Via a beautiful visual essay on the latest ADBUSTERS, I learned about the book Planet of Slums from urbanist theorist and activist Mike Davis. A sample from the book that reminds of previous posts in this blog:
Sometime in the next year or two, a woman will give birth in the Lagos slum of Ajegunle, a young man will flee his village in west Java for the bright lights of Jakarta, or a farmer will move his impoverished family into one of Lima’s inumerable pueblos jovenes. The exact moment is unimportant and it will pass unnoticed. Nonetheless it will constitute a watershed in human history; comparable to the Neolithic or Industrial revolutions. For the first time the urban population of the earth will outnumber the rural. Indeed, given the imprecisions of Third World censuses, this epochal transition may already have occurred
Indeed. How can it be possible to know anything about what is happening in places like these? Above a section of what is known as “Ciudad Neza” in Mexico City. Click to open the Google Map and zoom in to appreciate the detail. This is undeveloped land beyond the city limits. The more organized grid to the left is where the city “ends”. The paradox is that they are full of vitality, with people constantly fighting to survive. Really.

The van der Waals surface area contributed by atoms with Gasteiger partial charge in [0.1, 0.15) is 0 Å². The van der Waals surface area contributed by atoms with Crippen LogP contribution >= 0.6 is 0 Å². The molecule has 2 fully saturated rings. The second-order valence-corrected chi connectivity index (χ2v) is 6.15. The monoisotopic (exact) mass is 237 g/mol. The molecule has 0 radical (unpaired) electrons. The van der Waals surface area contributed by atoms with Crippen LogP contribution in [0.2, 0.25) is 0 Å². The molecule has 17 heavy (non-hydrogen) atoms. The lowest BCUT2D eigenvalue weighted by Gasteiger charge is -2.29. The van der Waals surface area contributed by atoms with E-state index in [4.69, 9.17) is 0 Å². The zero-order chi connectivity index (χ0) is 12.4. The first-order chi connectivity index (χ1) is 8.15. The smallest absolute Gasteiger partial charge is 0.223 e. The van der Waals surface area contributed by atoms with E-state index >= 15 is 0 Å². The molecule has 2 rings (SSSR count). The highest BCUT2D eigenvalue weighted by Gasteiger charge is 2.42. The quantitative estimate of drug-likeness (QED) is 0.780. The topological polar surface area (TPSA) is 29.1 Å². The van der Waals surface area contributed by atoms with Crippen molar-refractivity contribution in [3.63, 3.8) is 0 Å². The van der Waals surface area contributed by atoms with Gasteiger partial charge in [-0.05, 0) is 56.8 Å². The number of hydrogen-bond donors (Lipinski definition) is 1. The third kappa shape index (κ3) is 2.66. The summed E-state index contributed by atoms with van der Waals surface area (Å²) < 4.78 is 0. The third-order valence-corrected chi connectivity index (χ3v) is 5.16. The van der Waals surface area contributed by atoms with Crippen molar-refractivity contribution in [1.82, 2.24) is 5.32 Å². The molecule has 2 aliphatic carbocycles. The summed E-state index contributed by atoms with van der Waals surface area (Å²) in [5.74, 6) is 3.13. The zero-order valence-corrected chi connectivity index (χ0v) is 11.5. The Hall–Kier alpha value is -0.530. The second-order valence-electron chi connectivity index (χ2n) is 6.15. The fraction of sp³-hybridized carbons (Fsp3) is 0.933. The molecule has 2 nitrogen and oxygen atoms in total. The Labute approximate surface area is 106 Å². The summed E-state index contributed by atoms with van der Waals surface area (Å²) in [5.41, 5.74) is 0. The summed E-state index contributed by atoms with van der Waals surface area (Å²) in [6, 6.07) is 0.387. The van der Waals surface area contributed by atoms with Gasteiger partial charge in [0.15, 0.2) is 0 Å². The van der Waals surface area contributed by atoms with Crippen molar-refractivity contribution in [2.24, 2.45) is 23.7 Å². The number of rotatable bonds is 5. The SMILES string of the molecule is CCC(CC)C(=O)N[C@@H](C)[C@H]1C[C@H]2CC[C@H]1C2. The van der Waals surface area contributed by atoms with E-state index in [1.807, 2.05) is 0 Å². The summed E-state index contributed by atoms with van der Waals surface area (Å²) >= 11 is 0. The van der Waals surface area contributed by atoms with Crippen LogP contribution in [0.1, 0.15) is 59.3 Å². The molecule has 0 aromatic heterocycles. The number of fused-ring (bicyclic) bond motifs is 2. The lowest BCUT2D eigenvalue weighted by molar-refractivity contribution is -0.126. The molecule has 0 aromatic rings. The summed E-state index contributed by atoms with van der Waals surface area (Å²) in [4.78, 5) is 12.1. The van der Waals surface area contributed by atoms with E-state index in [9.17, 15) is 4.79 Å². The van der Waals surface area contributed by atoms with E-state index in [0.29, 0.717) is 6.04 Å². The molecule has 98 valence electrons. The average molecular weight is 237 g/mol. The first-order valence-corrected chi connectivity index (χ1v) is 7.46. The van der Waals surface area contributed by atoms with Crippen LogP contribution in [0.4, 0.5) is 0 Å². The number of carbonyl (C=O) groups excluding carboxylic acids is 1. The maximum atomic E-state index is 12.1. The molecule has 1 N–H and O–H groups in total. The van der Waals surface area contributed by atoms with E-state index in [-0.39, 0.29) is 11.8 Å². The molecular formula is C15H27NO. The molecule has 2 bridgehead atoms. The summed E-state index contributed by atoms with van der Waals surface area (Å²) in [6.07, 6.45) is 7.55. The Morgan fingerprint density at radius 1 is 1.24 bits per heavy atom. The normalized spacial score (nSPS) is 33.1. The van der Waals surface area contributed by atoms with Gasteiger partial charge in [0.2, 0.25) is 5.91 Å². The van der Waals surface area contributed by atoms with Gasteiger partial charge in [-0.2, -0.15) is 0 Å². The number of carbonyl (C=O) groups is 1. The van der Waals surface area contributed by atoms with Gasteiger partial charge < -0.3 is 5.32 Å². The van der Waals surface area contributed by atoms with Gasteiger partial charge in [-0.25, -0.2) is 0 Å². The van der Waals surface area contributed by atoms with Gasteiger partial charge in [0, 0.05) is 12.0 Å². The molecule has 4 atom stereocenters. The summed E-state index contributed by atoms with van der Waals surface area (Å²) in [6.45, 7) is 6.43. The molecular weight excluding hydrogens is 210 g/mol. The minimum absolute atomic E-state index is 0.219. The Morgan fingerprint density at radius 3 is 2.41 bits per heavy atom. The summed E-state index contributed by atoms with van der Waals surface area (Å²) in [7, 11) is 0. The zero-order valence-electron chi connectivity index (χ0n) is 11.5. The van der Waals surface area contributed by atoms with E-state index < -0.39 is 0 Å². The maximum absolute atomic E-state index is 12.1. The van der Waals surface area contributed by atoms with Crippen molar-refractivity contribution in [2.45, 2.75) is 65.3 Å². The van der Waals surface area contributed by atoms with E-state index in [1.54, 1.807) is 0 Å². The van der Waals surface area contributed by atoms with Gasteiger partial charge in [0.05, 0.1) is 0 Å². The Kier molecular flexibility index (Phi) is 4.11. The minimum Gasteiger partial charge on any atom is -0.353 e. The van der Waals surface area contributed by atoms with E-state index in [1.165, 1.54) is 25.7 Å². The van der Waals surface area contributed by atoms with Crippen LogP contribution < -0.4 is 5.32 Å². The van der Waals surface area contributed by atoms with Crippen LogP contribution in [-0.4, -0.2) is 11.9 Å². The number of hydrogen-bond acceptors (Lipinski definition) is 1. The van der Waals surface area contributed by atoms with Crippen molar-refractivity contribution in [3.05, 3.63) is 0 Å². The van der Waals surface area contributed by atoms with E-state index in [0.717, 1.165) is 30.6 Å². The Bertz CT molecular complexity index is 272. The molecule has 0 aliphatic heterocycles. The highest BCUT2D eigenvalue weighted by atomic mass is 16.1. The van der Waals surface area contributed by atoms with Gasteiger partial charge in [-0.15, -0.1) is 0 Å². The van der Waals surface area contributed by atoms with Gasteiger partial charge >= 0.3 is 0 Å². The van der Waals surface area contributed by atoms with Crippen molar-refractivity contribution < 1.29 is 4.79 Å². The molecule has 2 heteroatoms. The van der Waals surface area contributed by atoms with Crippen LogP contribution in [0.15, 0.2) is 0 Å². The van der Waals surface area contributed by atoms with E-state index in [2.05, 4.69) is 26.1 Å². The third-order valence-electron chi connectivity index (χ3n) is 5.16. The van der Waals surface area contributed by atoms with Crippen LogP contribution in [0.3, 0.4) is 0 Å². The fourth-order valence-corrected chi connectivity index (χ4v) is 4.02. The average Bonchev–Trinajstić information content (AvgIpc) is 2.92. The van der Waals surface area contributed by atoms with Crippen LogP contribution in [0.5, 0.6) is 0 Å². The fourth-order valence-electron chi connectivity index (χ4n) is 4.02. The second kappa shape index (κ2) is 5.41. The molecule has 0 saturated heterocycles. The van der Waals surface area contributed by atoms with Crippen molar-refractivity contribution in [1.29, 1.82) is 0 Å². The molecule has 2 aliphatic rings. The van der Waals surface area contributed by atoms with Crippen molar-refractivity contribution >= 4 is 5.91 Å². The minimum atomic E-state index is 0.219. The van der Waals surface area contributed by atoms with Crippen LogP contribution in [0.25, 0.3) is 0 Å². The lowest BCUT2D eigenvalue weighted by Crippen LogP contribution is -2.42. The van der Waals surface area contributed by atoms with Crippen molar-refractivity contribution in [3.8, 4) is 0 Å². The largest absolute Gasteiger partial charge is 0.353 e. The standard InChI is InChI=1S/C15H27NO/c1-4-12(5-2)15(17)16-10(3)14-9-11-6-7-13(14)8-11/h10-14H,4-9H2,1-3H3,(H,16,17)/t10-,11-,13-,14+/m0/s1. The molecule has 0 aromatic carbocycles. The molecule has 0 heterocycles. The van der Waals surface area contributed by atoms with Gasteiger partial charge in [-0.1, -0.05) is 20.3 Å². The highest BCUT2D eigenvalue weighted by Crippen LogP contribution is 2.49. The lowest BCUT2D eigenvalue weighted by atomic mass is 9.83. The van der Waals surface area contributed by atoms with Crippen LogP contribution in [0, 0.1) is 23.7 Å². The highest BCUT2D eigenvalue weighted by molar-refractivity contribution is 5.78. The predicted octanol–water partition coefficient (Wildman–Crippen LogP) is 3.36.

If you walk into a favella, banlieu, callampas, bidonville, vijiji, gecekonduler or kampung, you will be blown away by how much vitality and human connectness thrives there. Friendships are close, deals fast, love within the family intense – people live!
And for a very selected minority with superb skills, wisdom or plain street-smarts there will be a way out that will take them to their next destination in their neverending race to the top, or the center of the city. No one moves into these slums thinking “this is it!”. They are always temporary solutions. The image above from a slum bordering Caracas, Venezuela, built to the side of a highway and up into the mountains.
There’s a global boom in gated communities, self-contained shopping enclaves, fortified corporate towers and secure holiday resorts. The rich nations scramble to erect walls on their borders and pass ever-tighter anti-immigration laws to keep undesirables out.
As ADBUSTERS suggest, the new urban paradigm may very well be based on the high-density of these slums. Places where humanity takes precedence over the material world, where luxury has nothing to do with the riches of the world, but with the knowledge on how to live a good life.